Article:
Tahoe-Sierra Preservation Council, Inc. v. Tahoe Regional Planning Agency
No. 00-1167, 535 U. S. ___, 122 S. Ct. 1465 (2002)
Peter W. Salsich, Jr.
Saint Louis University School of Law
Co-author, Planning and Control of Land Development: Cases and Materials
Land development moratoria are alive and well following the Supreme Court’s 6-3 decision in Tahoe-Sierra Preservation Council, Inc. v. Tahoe Regional Planning Agency on April 23, 2002. In a lengthy opinion that surprised and delighted environmentalists while disappointing property rights advocates, Justice John Paul Stevens stressed the importance of moratoria as a local government planning technique in upholding successive moratoria totaling 32 months imposed by the Tahoe Regional Planning Agency (“TRPA”) on land surrounding Lake Tahoe.
The controversy began over 20 years ago with enactment by TRPA of Ordinance 81-5, which prohibited construction of any new residences on land surrounding Lake Tahoe that was located in “Stream Environment Zones” (“SEZ”) as well as land on the California side of the lake in “land capability districts 1, 2 and 3.” The ordinance became effective on August 24, 1981 and was to remain in effect until a permanent regional land use plan was adopted by TRPA, as required by the 1980 Tahoe Regional Planning Compact. When the deadline for adoption of the new plan was not met, TRPA adopted Resolution 83-21, in effect from August 27, 1983 until April 25, 1984. The resolution suspended all acceptance and review of development proposals on SEZ and other sensitive lands under TRPA’s jurisdiction and remained in effect until the new regional plan finally was adopted on April 26, 1984. Taken together, the two actions blocked construction of new residences on affected lands for 32 months.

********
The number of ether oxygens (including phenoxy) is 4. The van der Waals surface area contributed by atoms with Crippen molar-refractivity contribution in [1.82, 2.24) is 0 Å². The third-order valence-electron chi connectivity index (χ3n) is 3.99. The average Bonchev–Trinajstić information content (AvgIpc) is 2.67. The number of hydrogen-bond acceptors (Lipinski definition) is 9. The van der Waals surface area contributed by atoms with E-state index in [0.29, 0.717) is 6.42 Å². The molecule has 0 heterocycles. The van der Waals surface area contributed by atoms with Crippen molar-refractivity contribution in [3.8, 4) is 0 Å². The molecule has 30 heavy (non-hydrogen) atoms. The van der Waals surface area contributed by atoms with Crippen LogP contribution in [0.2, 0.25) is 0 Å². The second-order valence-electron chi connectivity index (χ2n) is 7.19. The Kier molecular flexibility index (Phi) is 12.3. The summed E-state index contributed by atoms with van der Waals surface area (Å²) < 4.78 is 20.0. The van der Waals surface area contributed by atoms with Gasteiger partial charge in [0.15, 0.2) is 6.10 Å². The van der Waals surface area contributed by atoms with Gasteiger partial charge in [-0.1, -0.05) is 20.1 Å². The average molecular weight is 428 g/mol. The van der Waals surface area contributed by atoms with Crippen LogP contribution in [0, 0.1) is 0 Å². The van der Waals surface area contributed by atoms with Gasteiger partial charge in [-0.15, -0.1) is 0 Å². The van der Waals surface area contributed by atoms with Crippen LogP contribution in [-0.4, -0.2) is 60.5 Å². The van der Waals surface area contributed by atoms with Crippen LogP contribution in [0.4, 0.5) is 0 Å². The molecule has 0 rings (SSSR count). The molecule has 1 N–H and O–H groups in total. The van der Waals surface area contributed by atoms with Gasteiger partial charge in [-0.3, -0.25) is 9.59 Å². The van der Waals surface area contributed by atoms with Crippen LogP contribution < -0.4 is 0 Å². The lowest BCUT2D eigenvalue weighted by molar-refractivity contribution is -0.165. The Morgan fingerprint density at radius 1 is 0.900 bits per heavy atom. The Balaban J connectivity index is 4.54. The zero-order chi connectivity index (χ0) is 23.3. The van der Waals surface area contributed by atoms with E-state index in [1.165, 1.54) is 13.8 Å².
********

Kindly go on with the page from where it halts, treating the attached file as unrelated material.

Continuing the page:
About two months after the plan was adopted, landowners affected by the moratoria filed suit in federal courts in California and Nevada. These suits were consolidated for trial in the District of Nevada. The District Court first applied the Penn Central three-factor test (Penn Central Transp. Co. v. New York, 438 U. S. 104 (1978)) and concluded that the moratoria had not affected a “partial taking” of petitioners’ property. On the other hand, the court found a temporary “total taking” when it considered the effect of the moratoria under Lucas v. South Carolina Coastal Council, 505 U. S. 1003 (1992). As a result, both parties appealed.
The Ninth Circuit reversed the District Court’s categorical takings findings under Lucas, concluding that the petitioners facial challenge raised only the question whether the enactment of the moratoria constituted a taking. The Court of Appeals concluded that no categorical taking had occurred because the moratoria had only a temporary impact on the ownership interests of the lands in question. The court refused to “conceptually sever” the temporal dimension of fee ownership from its physical and functional dimensions. A regulation that affects only one of these dimensions is not a compensable taking because it does not deprive the owner of all economically beneficial use, the Court of Appeals concluded.